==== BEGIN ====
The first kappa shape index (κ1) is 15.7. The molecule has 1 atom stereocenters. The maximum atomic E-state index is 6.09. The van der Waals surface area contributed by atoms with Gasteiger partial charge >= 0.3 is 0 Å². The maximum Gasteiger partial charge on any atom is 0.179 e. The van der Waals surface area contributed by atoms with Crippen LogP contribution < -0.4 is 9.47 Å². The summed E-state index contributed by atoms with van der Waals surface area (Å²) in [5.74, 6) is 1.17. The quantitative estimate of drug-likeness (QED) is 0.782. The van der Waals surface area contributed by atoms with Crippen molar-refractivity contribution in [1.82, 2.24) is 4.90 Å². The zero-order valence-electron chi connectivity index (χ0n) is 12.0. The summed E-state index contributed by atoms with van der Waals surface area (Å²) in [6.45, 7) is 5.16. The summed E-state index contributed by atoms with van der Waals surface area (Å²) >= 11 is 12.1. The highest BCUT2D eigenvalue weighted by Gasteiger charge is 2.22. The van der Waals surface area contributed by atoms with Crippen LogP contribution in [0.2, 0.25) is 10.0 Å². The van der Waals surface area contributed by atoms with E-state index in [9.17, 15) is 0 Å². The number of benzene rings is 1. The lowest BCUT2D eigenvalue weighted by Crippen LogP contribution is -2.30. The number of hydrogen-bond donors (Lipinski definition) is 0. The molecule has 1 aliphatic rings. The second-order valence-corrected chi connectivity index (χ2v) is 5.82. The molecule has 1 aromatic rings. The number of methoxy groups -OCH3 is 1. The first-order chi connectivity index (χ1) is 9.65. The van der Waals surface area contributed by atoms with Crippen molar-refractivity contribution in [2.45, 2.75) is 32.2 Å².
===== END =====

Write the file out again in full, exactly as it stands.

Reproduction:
The first kappa shape index (κ1) is 15.7. The molecule has 1 atom stereocenters. The maximum atomic E-state index is 6.09. The van der Waals surface area contributed by atoms with Gasteiger partial charge >= 0.3 is 0 Å². The maximum Gasteiger partial charge on any atom is 0.179 e. The van der Waals surface area contributed by atoms with Crippen LogP contribution < -0.4 is 9.47 Å². The summed E-state index contributed by atoms with van der Waals surface area (Å²) in [5.74, 6) is 1.17. The quantitative estimate of drug-likeness (QED) is 0.782. The van der Waals surface area contributed by atoms with Crippen molar-refractivity contribution in [1.82, 2.24) is 4.90 Å². The zero-order valence-electron chi connectivity index (χ0n) is 12.0. The summed E-state index contributed by atoms with van der Waals surface area (Å²) in [6.45, 7) is 5.16. The summed E-state index contributed by atoms with van der Waals surface area (Å²) >= 11 is 12.1. The highest BCUT2D eigenvalue weighted by Gasteiger charge is 2.22. The van der Waals surface area contributed by atoms with Crippen LogP contribution in [0.2, 0.25) is 10.0 Å². The van der Waals surface area contributed by atoms with E-state index in [9.17, 15) is 0 Å². The number of benzene rings is 1. The lowest BCUT2D eigenvalue weighted by Crippen LogP contribution is -2.30. The number of hydrogen-bond donors (Lipinski definition) is 0. The molecule has 1 aliphatic rings. The second-order valence-corrected chi connectivity index (χ2v) is 5.82. The molecule has 1 aromatic rings. The number of methoxy groups -OCH3 is 1. The first-order chi connectivity index (χ1) is 9.65. The van der Waals surface area contributed by atoms with Crippen molar-refractivity contribution in [2.45, 2.75) is 32.2 Å².